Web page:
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Preparing lamellae from vitreous biological samples using a dual-beam scanning electron microscope for cryo-electron tomography

DOI: 10.3791/62350 DOI Help

Authors: Claudine Bisson (King’s College London; Birkbeck College, University of London) , Corey W. Hecksel (Diamond Light Source; SLAC National Accelerator Laboratory) , James B. Gilchrist (Diamond Light Source) , Roland A. Fleck (King's College London)
Co-authored by industrial partner: No

Type: Journal Paper
Journal: Journal Of Visualized Experiments

State: Published (Approved)
Published: August 2021
Diamond Proposal Number(s): 21004

Open Access Open Access

Abstract: Presented here is a protocol for preparing cryo-lamellae from plunge-frozen grids of Plasmodium falciparum-infected human erythrocytes, which could easily be adapted for other biological samples. The basic principles for preparing samples, milling, and viewing lamellae are common to all instruments and the protocol can be followed as a general guide to on-grid cryo-lamella preparation for cryo-electron microscopy (cryoEM) and cryo-electron tomography (cryoET). Electron microscopy grids supporting the cells are plunge-frozen into liquid nitrogen-cooled liquid ethane using a manual or automated plunge freezer, then screened on a light microscope equipped with a cryo-stage. Frozen grids are transferred into a cryo-scanning electron microscope equipped with a focused ion beam (cryoFIB-SEM). Grids are routinely sputter coated prior to milling, which aids dispersal of charge build-up during milling. Alternatively, an e-beam rotary coater can be used to apply a layer of carbon-platinum to the grids, the exact thickness of which can be more precisely controlled. Once inside the cryoFIB-SEM an additional coating of an organoplatinum compound is applied to the surface of the grid via a gas injection system (GIS). This layer protects the front edge of the lamella as it is milled, the integrity of which is critical for achieving uniformly thin lamellae. Regions of interest are identified via SEM and milling is carried out in a step-wise fashion, reducing the current of the ion beam as the lamella reaches electron transparency, in order to avoid excessive heat generation. A grid with multiple lamellae is then transferred to a transmission electron microscope (TEM) under cryogenic conditions for tilt-series acquisition. A robust and contamination-free workflow for lamella preparation is an essential step for downstream techniques, including cellular cryoEM, cryoET, and sub-tomogram averaging. Development of these techniques, especially for lift-out and milling of high-pressure frozen samples, is of high-priority in the field.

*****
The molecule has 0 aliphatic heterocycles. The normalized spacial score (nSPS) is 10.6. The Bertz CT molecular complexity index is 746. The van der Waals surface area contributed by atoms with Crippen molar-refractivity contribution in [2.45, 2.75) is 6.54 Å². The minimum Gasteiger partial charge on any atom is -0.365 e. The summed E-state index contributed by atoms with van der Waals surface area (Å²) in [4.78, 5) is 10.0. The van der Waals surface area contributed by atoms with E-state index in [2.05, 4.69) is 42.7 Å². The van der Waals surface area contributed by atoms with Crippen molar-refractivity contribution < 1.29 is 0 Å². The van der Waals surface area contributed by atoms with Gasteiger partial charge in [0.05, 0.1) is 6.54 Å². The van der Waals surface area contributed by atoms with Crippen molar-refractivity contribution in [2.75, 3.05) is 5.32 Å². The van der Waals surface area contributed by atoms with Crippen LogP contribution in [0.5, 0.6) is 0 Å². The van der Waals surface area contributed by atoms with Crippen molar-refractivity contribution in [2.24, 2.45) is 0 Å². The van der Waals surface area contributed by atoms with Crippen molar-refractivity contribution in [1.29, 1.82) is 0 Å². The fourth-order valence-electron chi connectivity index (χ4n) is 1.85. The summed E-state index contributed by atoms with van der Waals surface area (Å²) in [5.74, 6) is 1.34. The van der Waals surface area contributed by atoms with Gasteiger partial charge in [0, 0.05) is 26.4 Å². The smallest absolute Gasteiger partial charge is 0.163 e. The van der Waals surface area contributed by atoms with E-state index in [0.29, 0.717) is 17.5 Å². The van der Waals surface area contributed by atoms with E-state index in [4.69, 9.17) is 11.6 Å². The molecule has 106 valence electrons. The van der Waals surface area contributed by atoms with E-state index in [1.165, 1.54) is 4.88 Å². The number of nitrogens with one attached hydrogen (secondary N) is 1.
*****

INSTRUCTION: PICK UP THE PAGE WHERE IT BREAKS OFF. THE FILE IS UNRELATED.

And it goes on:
Subject Areas: Technique Development, Biology and Bio-materials, Chemistry

Diamond Offline Facilities: Electron Bio-Imaging Centre (eBIC)
Instruments: Scios-Scios at Diamond

Added On: 30/08/2021 08:21


Discipline Tags:

Biochemistry Technique Development - Life Sciences & Biotech Chemistry Life Sciences & Biotech

Technical Tags:

Microscopy Electron Microscopy (EM) Scanning Electron Microscopy (SEM)